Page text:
Hearing issues can occur at any age. If left untreated, it can lead to hearing loss. People often associate hearing loss with ear issues only. However, even nose or throat infections too can impact your hearing. The three organs, the ear, nose, and throat, are closely connected, which is why we have ENT specialists.
Allergies occurring due to the rise of histamines in the body or sinus infections can cause hearing issues. Throat congestion can also lead to a blockage in the inner or middle ear, causing hearing issues. Swollen sinuses can cause more mucus generation, leading to inflammation in the Eustachian tube (a drainage passage for the middle ear) and pressure on the ear drum. Pain, dizziness, muffled hearing, or even partial or permanent hearing loss can occur due to such issues. The other common causes of hearing loss are an accumulation of ear wax, exposure to loud noises, ear infections, and aging.
Only a qualified ENT specialist can determine the exact cause of your hearing issues after due examination to rule out causes other than those related to the ear. Do not attempt self-treatment, as it can complicate matters. The best approach is to visit a doctor and get a diagnosis of what caused the hearing loss and follow the prescribed treatment. Sometimes, treating the underlying infection can cure hearing issues. If the doctor prescribes hearing aids, here are a few inputs to help you choose the right one.
Understanding a Hearing Aid
It is a small electronic device placed behind or in your ear to help you hear better. The hearing aids usually have four parts, namely, a microphone, a processor, a receiver, and a power source. Hearing aids fall into different categories based on where you place them, how they work, and their features. The doctor/audiologist can help you pick the right hearing aid to solve your problem. Three things to consider are the right size and fit and feedback. Feedback is a whistling sound felt in the hearing aids as sound is processed, which can be irritating. Hence, it is best to find one with the minimum feedback. Let’s understand the different types of hearing aids.
Behind the Ear (BTE)
As the name suggests, these hearing aids sit behind the ear. All parts are in the compartment behind the ear, and a tube connecting to the ear canal sends amplified sounds into it. The pros:
- Minimal feedback
- Easy to handle and maintain
- Suits mild to profound hearing loss
They are bulkier than other models and visible. Also, if you wear glasses, then it can be an issue.
In the Canal (ITC)
This hearing aid is a lightweight device that sits inside the ear canal and is less visible.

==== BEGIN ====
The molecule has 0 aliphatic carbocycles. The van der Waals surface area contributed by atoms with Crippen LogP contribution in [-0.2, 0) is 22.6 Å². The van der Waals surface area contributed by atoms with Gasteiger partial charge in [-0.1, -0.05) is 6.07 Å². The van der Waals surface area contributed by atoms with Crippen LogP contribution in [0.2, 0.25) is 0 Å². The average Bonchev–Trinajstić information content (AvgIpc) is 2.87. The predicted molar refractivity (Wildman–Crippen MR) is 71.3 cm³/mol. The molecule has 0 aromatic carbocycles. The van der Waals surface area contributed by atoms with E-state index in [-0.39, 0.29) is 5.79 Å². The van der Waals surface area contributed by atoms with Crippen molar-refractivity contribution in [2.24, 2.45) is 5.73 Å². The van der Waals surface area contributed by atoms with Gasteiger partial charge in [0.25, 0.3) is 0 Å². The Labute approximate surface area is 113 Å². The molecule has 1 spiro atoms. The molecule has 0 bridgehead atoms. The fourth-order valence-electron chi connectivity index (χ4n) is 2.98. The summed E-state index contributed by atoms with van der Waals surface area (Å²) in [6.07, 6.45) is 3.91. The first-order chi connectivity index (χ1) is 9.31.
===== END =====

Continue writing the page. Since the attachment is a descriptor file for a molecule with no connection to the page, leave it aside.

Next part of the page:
- Small and discrete
- Slightly tougher to use and maintain than BTE
- They have bi-directional technology and work with phones
- Suits those with mild to moderate hearing loss
These devices don’t suit people with profound hearing loss and are prone to ear wax build-up.
In the Ear (ITE)
These are slightly larger than ITCs and fit the outer ear. The two types of ITEs are Invisible in the Canal (IIC) and Completely in the Canal (CIC). IICs are almost invisible as they are placed deep inside the ear canal, and you need to pull them out with the help of a small string. CICs are similar to IICs, but not placed as deep.
- Very discrete one-piece device
- Good sound quality
- Comes in matching skin tones
- Have directional microphones and telecoils
The small size can limit connectivity to smart devices. Also, these devices are susceptible to ear wax and moisture damage due to their placement. These are also said to have feedback issues.
Body-Worn Hearing Aids
For seniors who want to handle the devices and the buttons conveniently, body-worn hearing devices that can be put in a pocket or clipped to the clothes are available. These connect to the ear mould through a cord or earphone. They are affordable and have powerful amplification. But they are quite visible as they are larger than the other types. For those having vision and hearing issues, there are spectacle hearing aids that combine both functionalities. However, it has many cons and is not a commonly used solution.
Analog Vs Digital Hearing Aids
Analog hearing aids are less expensive than digital ones and convert sound waves to electric signals that get amplified. A digital hearing aid converts sound waves into numerical codes that get amplified. The digital aids are programmable by audiologists for better hearing through frequency settings.
What Suits me Best?
Once you consult an ENT for your hearing issues, the ENT will provide a diagnosis after due tests about the cause and nature of your hearing loss. If you need to use a hearing aid, ask for multiple recommendations and try them out. Audiologists usually shortlist a few devices based on the severity of the hearing loss, age, budget, and specific preferences. The device shortlisting process can take a few hours. It involves discussion, evaluation, and short trial periods. Trial periods are needed to know if the person is comfortable with the chosen hearing aids, especially when purchasing expensive ones. Only opt for reputed brands suggested by the audiologists. Pose queries about the cost, working, style, pros, cons, maintenance, warranty, etc., to get satisfactory answers.
For those with dexterity problems, avoiding smaller devices and opting for those with ear moulds is advisable for easier management. For those with limited activities and travel, BTEs are best suited. If you are already using a hearing aid and are happy with it, consider only an upgrade to a better device of the same style, as it takes time to get used. And if you are about to use a hearing aid for the first time, then explore and evaluate options and make an informed choice without hurrying. For the tech-savvy, these days, advanced hearing aids that can connect to other smart devices are available to feel comfortable on the go!